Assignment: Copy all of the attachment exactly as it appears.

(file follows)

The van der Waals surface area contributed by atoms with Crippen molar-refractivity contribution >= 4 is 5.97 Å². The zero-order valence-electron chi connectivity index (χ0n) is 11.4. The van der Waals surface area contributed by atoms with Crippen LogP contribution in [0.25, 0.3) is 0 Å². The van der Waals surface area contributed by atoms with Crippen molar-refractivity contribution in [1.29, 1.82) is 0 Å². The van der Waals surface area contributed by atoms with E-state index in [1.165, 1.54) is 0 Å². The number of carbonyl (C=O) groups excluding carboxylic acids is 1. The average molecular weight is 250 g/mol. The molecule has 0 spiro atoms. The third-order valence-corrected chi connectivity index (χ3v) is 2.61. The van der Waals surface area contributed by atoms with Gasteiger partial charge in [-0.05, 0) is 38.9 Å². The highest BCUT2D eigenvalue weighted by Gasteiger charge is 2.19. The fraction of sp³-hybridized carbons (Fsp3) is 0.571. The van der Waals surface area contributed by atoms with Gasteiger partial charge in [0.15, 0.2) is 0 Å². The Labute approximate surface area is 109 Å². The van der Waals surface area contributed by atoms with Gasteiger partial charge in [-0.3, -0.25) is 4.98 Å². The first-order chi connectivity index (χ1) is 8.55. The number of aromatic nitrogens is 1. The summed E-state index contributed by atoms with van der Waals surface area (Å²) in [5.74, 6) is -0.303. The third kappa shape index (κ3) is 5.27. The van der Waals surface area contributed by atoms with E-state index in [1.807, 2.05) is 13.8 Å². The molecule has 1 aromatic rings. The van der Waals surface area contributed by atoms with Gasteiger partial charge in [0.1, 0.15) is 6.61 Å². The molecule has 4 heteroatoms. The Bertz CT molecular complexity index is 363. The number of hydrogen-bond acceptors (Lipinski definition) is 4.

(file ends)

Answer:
The van der Waals surface area contributed by atoms with Crippen molar-refractivity contribution >= 4 is 5.97 Å². The zero-order valence-electron chi connectivity index (χ0n) is 11.4. The van der Waals surface area contributed by atoms with Crippen LogP contribution in [0.25, 0.3) is 0 Å². The van der Waals surface area contributed by atoms with Crippen molar-refractivity contribution in [1.29, 1.82) is 0 Å². The van der Waals surface area contributed by atoms with E-state index in [1.165, 1.54) is 0 Å². The number of carbonyl (C=O) groups excluding carboxylic acids is 1. The average molecular weight is 250 g/mol. The molecule has 0 spiro atoms. The third-order valence-corrected chi connectivity index (χ3v) is 2.61. The van der Waals surface area contributed by atoms with Gasteiger partial charge in [-0.05, 0) is 38.9 Å². The highest BCUT2D eigenvalue weighted by Gasteiger charge is 2.19. The fraction of sp³-hybridized carbons (Fsp3) is 0.571. The van der Waals surface area contributed by atoms with Gasteiger partial charge in [0.15, 0.2) is 0 Å². The Labute approximate surface area is 109 Å². The van der Waals surface area contributed by atoms with Gasteiger partial charge in [-0.3, -0.25) is 4.98 Å². The first-order chi connectivity index (χ1) is 8.55. The number of aromatic nitrogens is 1. The summed E-state index contributed by atoms with van der Waals surface area (Å²) in [5.74, 6) is -0.303. The third kappa shape index (κ3) is 5.27. The van der Waals surface area contributed by atoms with E-state index in [1.807, 2.05) is 13.8 Å². The molecule has 1 aromatic rings. The van der Waals surface area contributed by atoms with Gasteiger partial charge in [0.1, 0.15) is 6.61 Å². The molecule has 4 heteroatoms. The Bertz CT molecular complexity index is 363. The number of hydrogen-bond acceptors (Lipinski definition) is 4.